Does Russia exercise genocide in Ukraine? The answer is yes!
Today, the question in the title no longer sounds rhetorical or seems a purely political cliché.
Russia’s actions in Ukraine are recognized as genocide by many governments. The ICC recognized Russia’s deportation of Ukrainian children as genocide and issued an arrest warrant for the Russian president. These are facts. They can be treated differently and interpreted differently, but it happened. What does this mean, and why are these facts important?
Of course, the world is vast, and not all countries and the people who live in them pay attention to what is happening in Ukraine and understand it. There have probably been and are today many examples of even more brutal treatment of people and more horrific crimes in the world. But to admit a particular fact, it is not absolutely necessary that the whole world and all Earth’s population recognize its existence. Modernity’s technological breakthroughs and achievements remain nothing more than cheap toys of the mind for many. But this in no way makes them non-existent.
This “rule” fully applies to the Russian genocide of Ukrainian people. It is now and here, in Ukraine, that we see the manifestation of the phenomenon of genocide. It seems that the time is coming when people realize what Raphael Lemkin said almost eighty years ago.
We emphasize the term “phenomenon” because it is how the genocide realizes itself today.
We are aware of the large number of “objections” from professional lawyers about the very existence of the Russian genocide against Ukraine and the possibility of proving it. But let’s consider a bit different issue. We mean that now, the existence of genocide is becoming clear to a large number of people, and it is becoming clear not in the legal sense (as a legally proven fact). People increasingly realize genocide as a phenomenon, that is, as a complex entity that involves a large number of people, absorbing empirical component, emotional component, intellectual component, public resonance, and political influence. The fact that the topic of genocide does not disappear from public conscience and is constantly “recharged” testifies to the existence of this phenomenon.
And even when skeptics say that these are political speculations and unproven claims, it will indicate only this phenomenon’s unconditional existence. If the phenomenon does not exist, there is nothing to talk about.
Many KHPG employees from the first months of the war, at every turn of our human rights activities, became convinced that there were signs of genocide in Russia’s actions in Ukraine. This was the reason that even at a time when there was little direct evidence of most war crimes, our organization undertook to prepare a submission to the ICC on the genocide of Russia against Ukrainians in Mariupol.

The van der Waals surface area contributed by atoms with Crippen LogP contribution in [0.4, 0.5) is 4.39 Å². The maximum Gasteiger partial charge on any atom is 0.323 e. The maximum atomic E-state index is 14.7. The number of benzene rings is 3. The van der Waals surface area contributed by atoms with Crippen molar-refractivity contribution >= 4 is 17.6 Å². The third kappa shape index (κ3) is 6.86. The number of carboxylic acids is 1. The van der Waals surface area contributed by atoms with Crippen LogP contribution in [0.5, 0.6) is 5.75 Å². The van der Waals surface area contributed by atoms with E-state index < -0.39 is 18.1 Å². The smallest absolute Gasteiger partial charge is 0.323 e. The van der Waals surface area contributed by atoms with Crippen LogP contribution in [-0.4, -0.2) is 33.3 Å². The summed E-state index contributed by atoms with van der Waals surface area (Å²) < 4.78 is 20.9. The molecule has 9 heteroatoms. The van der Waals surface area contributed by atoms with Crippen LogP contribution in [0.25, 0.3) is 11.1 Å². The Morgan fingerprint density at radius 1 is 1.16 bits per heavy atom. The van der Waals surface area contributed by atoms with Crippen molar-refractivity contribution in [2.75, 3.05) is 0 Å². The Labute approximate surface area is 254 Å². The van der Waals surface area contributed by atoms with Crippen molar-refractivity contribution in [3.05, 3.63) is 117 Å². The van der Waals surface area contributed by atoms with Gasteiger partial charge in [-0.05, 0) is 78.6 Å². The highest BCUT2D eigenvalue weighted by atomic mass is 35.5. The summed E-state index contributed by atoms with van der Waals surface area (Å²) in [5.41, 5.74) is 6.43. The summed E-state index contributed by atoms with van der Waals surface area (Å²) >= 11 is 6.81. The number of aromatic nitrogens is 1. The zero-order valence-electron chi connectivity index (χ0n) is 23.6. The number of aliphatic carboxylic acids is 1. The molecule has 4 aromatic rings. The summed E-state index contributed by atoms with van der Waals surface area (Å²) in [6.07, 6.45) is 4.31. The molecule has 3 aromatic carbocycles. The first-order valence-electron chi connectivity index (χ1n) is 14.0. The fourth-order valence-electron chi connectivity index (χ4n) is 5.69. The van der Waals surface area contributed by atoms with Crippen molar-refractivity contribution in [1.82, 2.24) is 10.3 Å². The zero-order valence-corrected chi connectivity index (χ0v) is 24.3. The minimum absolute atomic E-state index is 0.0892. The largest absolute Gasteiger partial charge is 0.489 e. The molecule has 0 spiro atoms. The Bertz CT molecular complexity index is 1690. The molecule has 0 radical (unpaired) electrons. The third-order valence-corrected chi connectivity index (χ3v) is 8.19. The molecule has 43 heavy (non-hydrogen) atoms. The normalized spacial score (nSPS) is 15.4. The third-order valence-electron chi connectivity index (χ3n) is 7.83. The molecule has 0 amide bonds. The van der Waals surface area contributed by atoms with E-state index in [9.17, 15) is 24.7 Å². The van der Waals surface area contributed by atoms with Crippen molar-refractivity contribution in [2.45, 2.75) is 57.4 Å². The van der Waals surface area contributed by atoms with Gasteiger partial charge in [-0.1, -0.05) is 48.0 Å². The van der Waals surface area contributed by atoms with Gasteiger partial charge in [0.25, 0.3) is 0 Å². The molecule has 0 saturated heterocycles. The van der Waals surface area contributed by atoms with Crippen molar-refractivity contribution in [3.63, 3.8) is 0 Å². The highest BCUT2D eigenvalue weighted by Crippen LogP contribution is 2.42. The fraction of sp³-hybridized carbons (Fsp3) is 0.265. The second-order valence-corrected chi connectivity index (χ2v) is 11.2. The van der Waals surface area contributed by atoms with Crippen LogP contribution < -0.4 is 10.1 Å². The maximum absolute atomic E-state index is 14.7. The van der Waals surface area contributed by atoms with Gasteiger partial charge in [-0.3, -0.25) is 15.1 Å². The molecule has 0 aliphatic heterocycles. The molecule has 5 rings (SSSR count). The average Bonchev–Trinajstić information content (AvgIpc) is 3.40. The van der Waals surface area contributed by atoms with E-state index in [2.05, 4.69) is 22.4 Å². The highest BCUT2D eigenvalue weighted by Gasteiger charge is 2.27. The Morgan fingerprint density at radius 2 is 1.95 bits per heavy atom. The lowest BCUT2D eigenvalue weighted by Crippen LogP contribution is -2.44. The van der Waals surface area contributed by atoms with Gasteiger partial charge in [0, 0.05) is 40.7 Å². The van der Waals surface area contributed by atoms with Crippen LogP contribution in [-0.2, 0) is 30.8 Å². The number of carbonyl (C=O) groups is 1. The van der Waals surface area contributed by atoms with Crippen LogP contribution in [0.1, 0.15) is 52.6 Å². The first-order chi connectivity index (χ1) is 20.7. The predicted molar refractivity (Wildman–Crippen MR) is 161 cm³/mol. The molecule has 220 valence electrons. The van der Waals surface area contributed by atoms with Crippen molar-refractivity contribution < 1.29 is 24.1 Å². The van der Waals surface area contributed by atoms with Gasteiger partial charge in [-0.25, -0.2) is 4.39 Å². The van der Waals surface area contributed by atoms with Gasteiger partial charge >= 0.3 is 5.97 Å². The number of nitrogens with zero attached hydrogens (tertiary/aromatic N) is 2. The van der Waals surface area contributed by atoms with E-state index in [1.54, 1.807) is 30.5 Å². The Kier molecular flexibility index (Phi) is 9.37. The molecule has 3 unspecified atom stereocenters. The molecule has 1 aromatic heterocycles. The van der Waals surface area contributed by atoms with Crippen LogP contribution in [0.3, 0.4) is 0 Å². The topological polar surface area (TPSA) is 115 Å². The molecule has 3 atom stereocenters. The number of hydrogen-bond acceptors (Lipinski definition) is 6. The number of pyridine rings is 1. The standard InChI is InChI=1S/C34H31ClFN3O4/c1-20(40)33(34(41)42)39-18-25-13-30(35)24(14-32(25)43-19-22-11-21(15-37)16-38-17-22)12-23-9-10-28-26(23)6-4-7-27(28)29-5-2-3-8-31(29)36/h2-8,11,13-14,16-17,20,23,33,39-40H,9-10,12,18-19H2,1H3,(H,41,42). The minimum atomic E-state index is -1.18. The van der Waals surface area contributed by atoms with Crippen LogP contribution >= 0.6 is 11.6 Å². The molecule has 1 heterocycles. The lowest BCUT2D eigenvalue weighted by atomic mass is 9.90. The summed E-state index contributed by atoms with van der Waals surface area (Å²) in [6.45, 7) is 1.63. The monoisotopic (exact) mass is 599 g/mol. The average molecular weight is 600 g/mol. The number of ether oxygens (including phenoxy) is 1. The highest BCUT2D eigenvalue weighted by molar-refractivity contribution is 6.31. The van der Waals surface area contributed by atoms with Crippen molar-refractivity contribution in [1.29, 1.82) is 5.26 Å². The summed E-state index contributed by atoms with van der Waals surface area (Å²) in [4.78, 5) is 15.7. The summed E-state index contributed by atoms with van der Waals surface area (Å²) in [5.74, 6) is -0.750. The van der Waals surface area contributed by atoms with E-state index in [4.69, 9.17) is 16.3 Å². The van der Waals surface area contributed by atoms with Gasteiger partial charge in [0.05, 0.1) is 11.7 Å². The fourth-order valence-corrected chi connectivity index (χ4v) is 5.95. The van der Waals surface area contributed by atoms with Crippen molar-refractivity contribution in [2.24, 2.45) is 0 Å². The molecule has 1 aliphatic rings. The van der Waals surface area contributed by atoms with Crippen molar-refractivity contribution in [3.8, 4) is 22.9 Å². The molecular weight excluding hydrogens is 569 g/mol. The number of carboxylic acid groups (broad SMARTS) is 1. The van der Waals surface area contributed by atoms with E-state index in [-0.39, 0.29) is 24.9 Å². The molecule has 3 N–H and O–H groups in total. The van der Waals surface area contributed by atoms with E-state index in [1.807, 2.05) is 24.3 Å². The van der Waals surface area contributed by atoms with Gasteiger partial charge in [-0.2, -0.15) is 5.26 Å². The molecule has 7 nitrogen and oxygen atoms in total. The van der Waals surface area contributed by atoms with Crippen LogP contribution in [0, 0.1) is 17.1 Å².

The purpose of this article is not to prove genocide, but only to state the fact that genocide as a phenomenon has occurred. Recent events, in particular the adoption of the NATO Parliamentary Assembly Resolution, in which NATO member states unanimously recognized Russia’s actions in Ukraine as genocide, indisputably demonstrate that it exists. This statement points to an important circumstance: genocide cannot be proved, you can only make sure of it (just as consciousness cannot be proved, you can only make sure of it).
One point is perhaps the most important implication of recognizing the phenomenon of Russian genocide against Ukraine: it will undoubtedly affect the change of legal and doctrinal approaches to this crime. The current state of the world and world communities, the methods that are used today in various confrontations and armed conflicts, and the urgent need to revise the mechanisms of world security and preservation of peace will undoubtedly lead to the revision and updating of approaches to the definition of genocide and procedures for proving it.
Russia has violated the fundamental principles of human coexistence. This is an even graver crime on her side since Russia was a very influential and authoritative country that had to meet high moral requirements. This also testifies to the unconditional existence of genocidal intent (Russia’s status allowed it to influence global world processes). Like no other, such countries do not have the right to behave in the human world in such a way. There are various subjects of the world policy. The signs of genocide in the actions of some subjects, given the circumstances of their activities, should be investigated and established in a completely different way than in relation to other subjects, even under similar circumstances.